Monday, April 25, 2011

2007 Heavyweight Red - A fun Bordeaux blend!

Ok, I'll have to admit I opened this one yesterday, but am enjoying a glass tonight.  You know I love wines with fun labels or quirky names, so what better wine than the "Heavyweight Red"?  This one is quirky and it has a fun label with the "champs" Giant Jess and Bob the Bruiser about to square off.  This one bills itself as a "luscious, big-tasting red" and it lives up to the promise.  A blend of 76% Cabernet Sauvignon, 14% syrah and 10% Zinfandel hailing from Lodi, Calif., this wine is big and luscious!

The nose of this wine gives an impression of leather and canvas, not unlike the mat you might be going down on after a slug from Bob the Bruiser, but then it gives way to hints of black cherry and ripe fruit.  The taste is fruit forward as the playfulness of a Lodi zin softens the hard California Cab exterior.  The smooth taste dances on your palette and ends the party with a long, graceful finish.  This wine would feel at home with a variety of dishes, from grilled steaks to kielbasa and pierogis (guess what's for dinner!), or just relaxing on the patio of a cool spring evening.  This one was also a wonderful bargain as I picked up a bottle locally for just $10.99!  Overally, I like the quality, especially at the price, so I'd rate this one a comfortably 7.5, enjoy!

Friday, April 22, 2011

2007 Ancient Peaks Cabernet

What a wonderful day off, wish it could last a week, but alas work calls!  Today I tried a nice bottle of 2007 Anceint Peaks Cabernet Sauvignon from Paso Robles.  Now normally, I really like the Zins from Paso Robles, and seldom have I tried the Cabs, but this one was very nice.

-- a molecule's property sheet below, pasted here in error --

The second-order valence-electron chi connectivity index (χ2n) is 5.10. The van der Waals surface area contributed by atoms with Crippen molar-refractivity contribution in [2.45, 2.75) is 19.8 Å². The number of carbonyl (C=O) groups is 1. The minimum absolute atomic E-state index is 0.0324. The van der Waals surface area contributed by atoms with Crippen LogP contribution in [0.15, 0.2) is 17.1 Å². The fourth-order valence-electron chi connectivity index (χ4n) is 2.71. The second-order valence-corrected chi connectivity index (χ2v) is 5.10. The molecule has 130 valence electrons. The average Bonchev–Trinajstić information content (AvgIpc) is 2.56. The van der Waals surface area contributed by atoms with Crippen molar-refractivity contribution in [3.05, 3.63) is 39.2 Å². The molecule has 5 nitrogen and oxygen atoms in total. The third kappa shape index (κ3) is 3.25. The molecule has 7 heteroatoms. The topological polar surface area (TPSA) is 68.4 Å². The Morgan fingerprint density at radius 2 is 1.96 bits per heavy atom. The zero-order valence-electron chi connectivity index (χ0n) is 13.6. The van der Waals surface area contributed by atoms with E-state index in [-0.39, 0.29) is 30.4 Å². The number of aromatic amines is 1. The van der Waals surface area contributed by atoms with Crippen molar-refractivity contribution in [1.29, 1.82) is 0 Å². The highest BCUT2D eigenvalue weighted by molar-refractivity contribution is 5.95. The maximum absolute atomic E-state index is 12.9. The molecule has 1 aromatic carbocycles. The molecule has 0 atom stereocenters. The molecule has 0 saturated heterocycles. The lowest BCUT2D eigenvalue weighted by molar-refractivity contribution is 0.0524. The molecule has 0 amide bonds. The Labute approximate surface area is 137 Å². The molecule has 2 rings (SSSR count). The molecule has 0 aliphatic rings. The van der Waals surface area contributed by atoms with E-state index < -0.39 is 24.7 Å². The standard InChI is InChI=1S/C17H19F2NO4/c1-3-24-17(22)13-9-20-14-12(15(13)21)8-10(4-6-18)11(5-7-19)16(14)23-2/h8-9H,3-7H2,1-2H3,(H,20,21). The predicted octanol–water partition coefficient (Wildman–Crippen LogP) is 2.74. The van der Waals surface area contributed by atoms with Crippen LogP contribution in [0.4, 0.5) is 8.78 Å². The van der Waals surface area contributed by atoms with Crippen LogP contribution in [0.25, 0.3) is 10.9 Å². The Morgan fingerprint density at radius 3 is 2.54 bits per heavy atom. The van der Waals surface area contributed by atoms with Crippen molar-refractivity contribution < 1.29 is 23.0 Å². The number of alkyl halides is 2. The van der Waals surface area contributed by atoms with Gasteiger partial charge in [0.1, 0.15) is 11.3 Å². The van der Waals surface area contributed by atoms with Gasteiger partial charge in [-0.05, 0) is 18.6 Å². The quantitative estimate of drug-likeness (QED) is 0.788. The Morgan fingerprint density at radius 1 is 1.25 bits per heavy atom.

It was quote fruity, with a nose of blackberry, cherry and black currant, and a taste that reminded me of some of the finer cabs from Napa Valley.  The taste was refined, with hints of berry, leather and tobacco, and a long, smooth finish.  Overall, a very pleasant wine, particularly given the price at just $14.  I had this one tonight with a halibut steak (it's amazing how little halibut resembles fish!), baked potato and some fresh steamed asparagus.  Such a wonderful meal, and a wine that I continue to enjoy even after the meal.  Overall, I would rate this one a solid 7.5, it's not spectacular, but for the price it's a nice everyday wine.  Salut!

Monday, April 18, 2011

2006 Nipozzano Riserva Chianti Rufina

Ahhh, a long day at work with another long one set for tomorrow, so tonight I relax with a nice glass of Chianti!  Tonight's selection was from my office wine club, a nice Chianti Rufina from an estate that traces its roots back to the 11th century, Castello di Nipozzano.  Not to be confused with the standard Chianti Classico, the Chianti Rufina comes from the furthest corner of the Chianti DOCG, perched almost as a separate addition to the northeast corner of the Chianti region, just to the east of Florence.  Blessed with a distinct soil and climate from the broader region, along with long, warm and dry summers creates a distinctive taste to this wine.

Given this background, it's not surprising that this wine exhibits much different characteristics than its dry Sangiovese cousins.  With a rich ruby color, the wine exhibits a nose of earth, leather and spicy oak, offering a preview of its structured tannins, coupled with a hint of black cherry suggesting an interesting balance in taste.  The wine has wonderful flavors of rich fruit, with rich berries, with with a tangy zest of acidity that offers an amazing balance.  This one can really get you going, thinking it's going to be a sweet fruity wine, but then in the end it snaps you back in a completely different direction!  As for food pairings, this would go wonderfully with a classic zuppa Toscana, or the classic fagioli, beans on Tuscan toast, and especially a wonderfully grilled steak, a favorite throughout Tuscany!  Overall, I would rate this wine a solid 7.5, only because it's a bit on the expensive side at $17, but still a wondefuly wine to end the day!